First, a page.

New research shows women in school leadership positions improve results and well-being
Emerging research on the role of women leaders in improving educational outcomes can help us to understand why some schools are high achievers, and some are not.
There has been a worldwide focus on girls’ education and finding ways to increase access and retention in school. Particular attention has also been paid to improving learning and girls’ holistic well-being. Unicef recognises that the positive effects of female teachers on girls’ education have been well researched, but identifies the missing piece of the gender puzzle as school leadership and the absence of women school leaders in schools globally.
International research consistently shows that school leaders play a critical role in creating high-quality teaching and learning environments. For example, in the South African Ministerial Report on Schools that Work, the authors argued that effective school leaders contribute to improving student learning outcomes, closing equity gaps, and fostering strong relationships in communities.
Emerging analysis and research from Unicef Innocenti and other organisations show that women-led schools may perform better than men-led schools. In Lao Peoples’ Democratic Republic, Unicef’s research shows that highly effective schools — schools that perform better than others in a similar context with the same resources — are twice as likely as other schools to be led by a woman (Lao Peoples’ Democratic Republic is a landlocked country in Southeast Asia, bordered by Myanmar, China, Vietnam, Cambodia and Thailand and is ruled by a single-party communist government).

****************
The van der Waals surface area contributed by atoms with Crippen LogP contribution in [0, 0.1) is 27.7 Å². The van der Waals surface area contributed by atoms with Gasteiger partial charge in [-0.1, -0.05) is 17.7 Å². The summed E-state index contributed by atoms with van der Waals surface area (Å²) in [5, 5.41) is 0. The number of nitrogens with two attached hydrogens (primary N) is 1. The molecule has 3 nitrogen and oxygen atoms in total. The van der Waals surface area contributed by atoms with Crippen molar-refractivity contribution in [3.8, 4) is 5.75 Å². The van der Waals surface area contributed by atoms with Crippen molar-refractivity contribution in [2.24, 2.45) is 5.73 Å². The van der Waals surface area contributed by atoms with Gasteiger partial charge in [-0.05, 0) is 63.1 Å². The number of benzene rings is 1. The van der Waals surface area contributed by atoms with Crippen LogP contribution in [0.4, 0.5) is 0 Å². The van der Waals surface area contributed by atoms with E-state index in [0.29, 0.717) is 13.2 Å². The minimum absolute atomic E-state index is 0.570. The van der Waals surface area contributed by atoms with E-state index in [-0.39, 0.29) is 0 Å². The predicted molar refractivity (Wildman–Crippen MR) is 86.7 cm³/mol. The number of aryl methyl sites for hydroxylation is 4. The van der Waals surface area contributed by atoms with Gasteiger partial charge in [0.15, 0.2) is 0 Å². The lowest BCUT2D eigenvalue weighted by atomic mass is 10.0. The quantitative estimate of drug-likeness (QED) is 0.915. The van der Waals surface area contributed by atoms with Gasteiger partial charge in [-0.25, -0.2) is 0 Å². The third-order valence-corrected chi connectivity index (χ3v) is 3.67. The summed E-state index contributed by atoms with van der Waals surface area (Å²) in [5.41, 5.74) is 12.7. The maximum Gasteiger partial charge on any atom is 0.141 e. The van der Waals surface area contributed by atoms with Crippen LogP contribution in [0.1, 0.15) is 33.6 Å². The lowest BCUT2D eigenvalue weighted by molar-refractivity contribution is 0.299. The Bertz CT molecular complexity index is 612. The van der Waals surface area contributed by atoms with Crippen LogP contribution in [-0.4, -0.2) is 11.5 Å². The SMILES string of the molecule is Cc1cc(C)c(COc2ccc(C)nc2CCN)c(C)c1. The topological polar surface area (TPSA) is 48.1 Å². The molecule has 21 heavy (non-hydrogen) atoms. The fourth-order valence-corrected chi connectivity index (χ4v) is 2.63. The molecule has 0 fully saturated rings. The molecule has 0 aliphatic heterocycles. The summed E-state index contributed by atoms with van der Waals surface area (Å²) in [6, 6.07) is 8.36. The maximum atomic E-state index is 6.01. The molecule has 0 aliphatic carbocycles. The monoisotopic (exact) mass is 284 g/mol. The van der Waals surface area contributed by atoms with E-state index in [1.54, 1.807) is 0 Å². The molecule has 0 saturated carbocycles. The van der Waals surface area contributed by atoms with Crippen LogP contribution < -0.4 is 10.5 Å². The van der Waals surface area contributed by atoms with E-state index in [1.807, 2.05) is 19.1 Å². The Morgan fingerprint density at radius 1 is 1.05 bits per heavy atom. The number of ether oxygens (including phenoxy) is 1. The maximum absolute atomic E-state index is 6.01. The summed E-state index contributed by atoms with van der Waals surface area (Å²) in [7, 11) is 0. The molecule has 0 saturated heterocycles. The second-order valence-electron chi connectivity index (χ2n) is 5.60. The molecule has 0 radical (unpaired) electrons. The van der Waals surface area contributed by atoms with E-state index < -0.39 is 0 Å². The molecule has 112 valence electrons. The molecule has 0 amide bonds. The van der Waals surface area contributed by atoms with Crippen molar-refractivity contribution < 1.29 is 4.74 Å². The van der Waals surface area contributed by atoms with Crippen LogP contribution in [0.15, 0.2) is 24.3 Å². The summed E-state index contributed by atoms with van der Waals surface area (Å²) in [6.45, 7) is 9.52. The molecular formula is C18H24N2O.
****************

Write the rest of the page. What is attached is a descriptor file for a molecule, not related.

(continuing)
Parktown Girls, a high-achieving school
Parktown Girls High School is consistently one of the highest achieving schools in Gauteng. Last year, as in previous years, all 190 girls passed and achieved an almost 100% university pass. Many of the girls scored stellar results, and both Wits and the University of Johannesburg recognise the school as one of their top feeder schools. I visited the school to investigate their strategies for success.
The school is incredibly well-maintained, there isn’t a blade of grass out of place or a piece of litter lying anywhere. The nearly century-old building is as grand as the day it was built, and the photographs and memorabilia on display sing its proud history. I got the sense that the building with its elegant spaces is well-used and cared for.
The school is led by a team of spirited women. The principal, Tracey Megom, a little hesitant at first in the interview, is dynamic and responsive. She is closely connected to her students and doesn’t shy away from the classroom. She knows her 1,200 girls and is cognisant of their needs. I immediately have a sense that she is in sync with the needs of the 21st-century teen.